“Every time I allocate the whole work hours to overtime hours the Duration column turns into 0 and the start and finish dates and time are the same. Why?”

OK! I have to explain how MS PROJECT 2016

image

and I will create John, as Resource, and I will assign him to the Task:

image

and:

image

Now I will switch to the Task Usage View, and I will show Task Form, as well.

image

As you can see, John is supposed to work 40 hours, 8 hours per day, during 5 days of Duration. Now, suppose, that John will work more than 8 hours per day, and you want to put those hours as Overtime work. Suppose that 20 hours will be overtime work:

image

After I click on OK button I will get:

image

As you can see, Duration is 2,5 days now. Why? MS Project calculates Duration according to next formula:

DURATION = (Work – Overtime Work) / Hours per day. In this case it is: DUARTION = (40-20)/8 = 20/ 8 = 2,5 days.

Now suppose that all 40 hours are overtime work:

image

As you can see, Duration is 0 days, according to formula Duration = (40-40) / 8 = 0 Days. This make no sense but you should consider that Overtime work is something like “off the Calendar). If you consider this option you should ask yourself: “Do I understand overtime work?” Overtime work has to be smaller than total work (Work field). Overtime work is something like: “How many hours of regular work, will be over it?”. If overtime work is same as regular work, than it is regular work, not overtime!

Hope this helps!

Posted in Microsoft Project 2013, MS PROJECT 2010, MS PROJECT 2016, PMI, PRoject Management | Tagged , , | Leave a comment

How to setup complex Graphical Indicators with MS PROJECT 2016

Hi,

I can see on the forums that lot of MS PROJECT 2016 user have problem with graphical indicators. For example, they want to see Actual Work compared with base lined work, and see the status. OK, that is not so complicated. Let’s say that you want to compare Actual work with Baseline work in a way that:

  • If Actual work is equal or lower than Baseline work – you want a Green indicator
  • If Actual work is up to 20% higher than Baseline work – you want a Yellow indicator
  • If Actual work is more than 20% higher than Baseline work – you want a Red indicator

     

    Firs of all I am going to create Simple Project with three Tasks and three Resources:

    image

    and:

    image

    Finally I’m going to assign them to Tasks:

    image

    Now I’m going to create one Custom field – Number:

    image

    and then:

    image

    and then:

    image

    Now I’m going to save the Baseline:

    image

    and, finally I am going to include all relevant fields in Gantt Chart:

    image

  • Now I’m going to put some Actual work:

    image

    As you can see, I’ve got what I want. Notice this little tip. If you put checkmark here:

    image

    and you hoover your mouse on the Graphic Indicator, you will se Value:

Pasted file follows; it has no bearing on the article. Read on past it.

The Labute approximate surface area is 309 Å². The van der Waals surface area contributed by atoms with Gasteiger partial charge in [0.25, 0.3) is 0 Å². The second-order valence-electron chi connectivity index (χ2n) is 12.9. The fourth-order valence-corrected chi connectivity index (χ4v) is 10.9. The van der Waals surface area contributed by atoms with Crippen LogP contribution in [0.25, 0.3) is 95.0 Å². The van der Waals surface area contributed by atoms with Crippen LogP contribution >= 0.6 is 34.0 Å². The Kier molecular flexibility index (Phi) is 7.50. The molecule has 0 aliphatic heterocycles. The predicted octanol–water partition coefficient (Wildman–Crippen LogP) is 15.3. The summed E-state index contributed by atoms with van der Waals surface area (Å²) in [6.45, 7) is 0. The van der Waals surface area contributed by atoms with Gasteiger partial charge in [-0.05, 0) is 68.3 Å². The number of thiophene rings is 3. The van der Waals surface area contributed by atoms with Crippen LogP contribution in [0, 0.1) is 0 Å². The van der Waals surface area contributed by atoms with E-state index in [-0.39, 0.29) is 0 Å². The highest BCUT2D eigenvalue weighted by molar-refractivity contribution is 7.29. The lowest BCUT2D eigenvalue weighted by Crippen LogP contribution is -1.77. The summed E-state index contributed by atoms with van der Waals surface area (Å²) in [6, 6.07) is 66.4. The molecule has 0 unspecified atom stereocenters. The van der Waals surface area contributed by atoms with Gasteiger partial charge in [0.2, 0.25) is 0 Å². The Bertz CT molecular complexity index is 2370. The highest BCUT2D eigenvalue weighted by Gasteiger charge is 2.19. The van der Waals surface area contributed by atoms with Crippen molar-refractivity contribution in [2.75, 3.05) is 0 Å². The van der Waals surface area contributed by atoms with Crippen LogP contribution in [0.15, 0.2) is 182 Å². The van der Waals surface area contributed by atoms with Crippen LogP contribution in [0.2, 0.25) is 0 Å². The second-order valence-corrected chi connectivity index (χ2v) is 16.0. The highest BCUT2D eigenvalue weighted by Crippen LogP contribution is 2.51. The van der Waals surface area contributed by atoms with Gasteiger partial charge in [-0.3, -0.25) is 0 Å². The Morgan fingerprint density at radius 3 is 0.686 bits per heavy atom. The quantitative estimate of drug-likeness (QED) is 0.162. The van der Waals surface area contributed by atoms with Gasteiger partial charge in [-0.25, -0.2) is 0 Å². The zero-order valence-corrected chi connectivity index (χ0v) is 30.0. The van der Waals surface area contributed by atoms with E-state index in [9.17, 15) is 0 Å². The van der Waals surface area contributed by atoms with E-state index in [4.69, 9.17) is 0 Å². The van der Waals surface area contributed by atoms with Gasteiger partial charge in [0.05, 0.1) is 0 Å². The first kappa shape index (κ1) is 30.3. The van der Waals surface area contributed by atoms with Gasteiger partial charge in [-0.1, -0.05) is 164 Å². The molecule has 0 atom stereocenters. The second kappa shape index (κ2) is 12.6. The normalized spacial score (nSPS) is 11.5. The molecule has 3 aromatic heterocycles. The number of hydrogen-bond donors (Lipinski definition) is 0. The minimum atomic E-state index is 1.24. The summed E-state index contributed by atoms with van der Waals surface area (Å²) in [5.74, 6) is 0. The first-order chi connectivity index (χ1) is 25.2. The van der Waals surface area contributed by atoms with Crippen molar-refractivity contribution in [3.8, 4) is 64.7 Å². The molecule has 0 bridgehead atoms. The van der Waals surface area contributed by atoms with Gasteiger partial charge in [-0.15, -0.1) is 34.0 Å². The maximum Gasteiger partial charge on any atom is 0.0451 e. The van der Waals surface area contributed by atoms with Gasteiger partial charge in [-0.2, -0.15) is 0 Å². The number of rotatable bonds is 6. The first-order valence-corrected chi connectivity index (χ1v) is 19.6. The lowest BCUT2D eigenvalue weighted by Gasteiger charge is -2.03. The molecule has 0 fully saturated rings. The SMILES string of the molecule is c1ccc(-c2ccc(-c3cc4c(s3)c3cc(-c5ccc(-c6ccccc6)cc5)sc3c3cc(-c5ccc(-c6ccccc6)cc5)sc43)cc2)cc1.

image

    With this you can see actual value of this custom field, and you can check if your formula works properly!

    Regards!

    Posted in MICROSOFT PROJECT, Microsoft Project 2013, MS PROJECT 2016, PMI, PRoject Management | Tagged , | 1 Comment

    How to change Resource Assignments for Multiple Tasks in MS PROJECT 2016

    Hi,

    Here is a problem that one of my Blog Readers have:

    “Is there a way to have the same resource – Team A work on multiple tasks and a place where I can change the “Units %” from 300% to 500% (or any other number) one in the project instead of changing it at EVERY task ?”

    The answer is: “Yes, you can do it very easy, and I will show you how in MS PROJECT 2016!

    First I’m going to create simple Project:

    image

    and Team A as a Generic Resource:

    image

    Now, let’s say that I want to assign Team A to all Tasks, and I want to assign only 300% per Each Task. Of, course I can do it Task by Task, but I want to do that all in once.

    Steps are:

    image

    I will get:

    image

    If I want now change Units from 300% to 350% for all Tasks, I will follow same steps.

    simple, isn’t it?

    Regards!

    Posted in MICROSOFT PROJECT, Microsoft PRoject 2010, Microsoft Project 2013, MS PROJECT 2016, PMI, PRoject Management | Tagged , , | 2 Comments

    Why is my Task Type changed from Non Effort Driven to Effort Driven automatically in MS PROJECT 2016

     

    Hi I have a question from one of my Blog readers:

    “I wonder if this is a bug in MS Project 2016?
    Here what I did:
    1. Created a 3-day fixed units, non-effort-driven task
    2. Assigned one resource at 100% capacity
    3. Changed Duration from 3d to 5d
    4. Chose the option “Decrease hours resources work per day but keep the same amount of work” so that scheduled Work remained unchanged

    In response Project :
    a). changed Peak Units to 60%. Which is correct. But it also changed the Assignment Units to 60%. And I don’t understand why?!!!
    b). Project made the task to be an effort-driven. Why?”

    First of all, that is not a BUG! I will show you that in MS PROJECT 2016

    I’m going to create simple Project with one Task with 3 days Duration:

    image

    Then I am going to create one Resource and assign it to the Task.

    image

    and:

    image

    I will now turn on Task Form, and I will get:

    image

    Now I am going to change Duration from 3 to 5 days:

    image

    Finally I will get:

    image

    Now, I am going to answer to questions:

    1. Changed Peak Units to 60%. Which is correct. But it also changed the Assignment Units to 60%. And I don’t understand why?!!! – Because if what happens when you decrease or increase duration. It is real assignment units now, in this new situation
    2. Project made the task to be an effort-driven. Why? – Because if you say that you want to have fixed numbers of hours (same amount of work), than when you add, for example, new resource to the same task, duration or assignment units will be decreased, but the work will remain the same. This is, at the end, all about Effort driven.

    Hope this helps!

    Regards

    Posted in Uncategorized | 1 Comment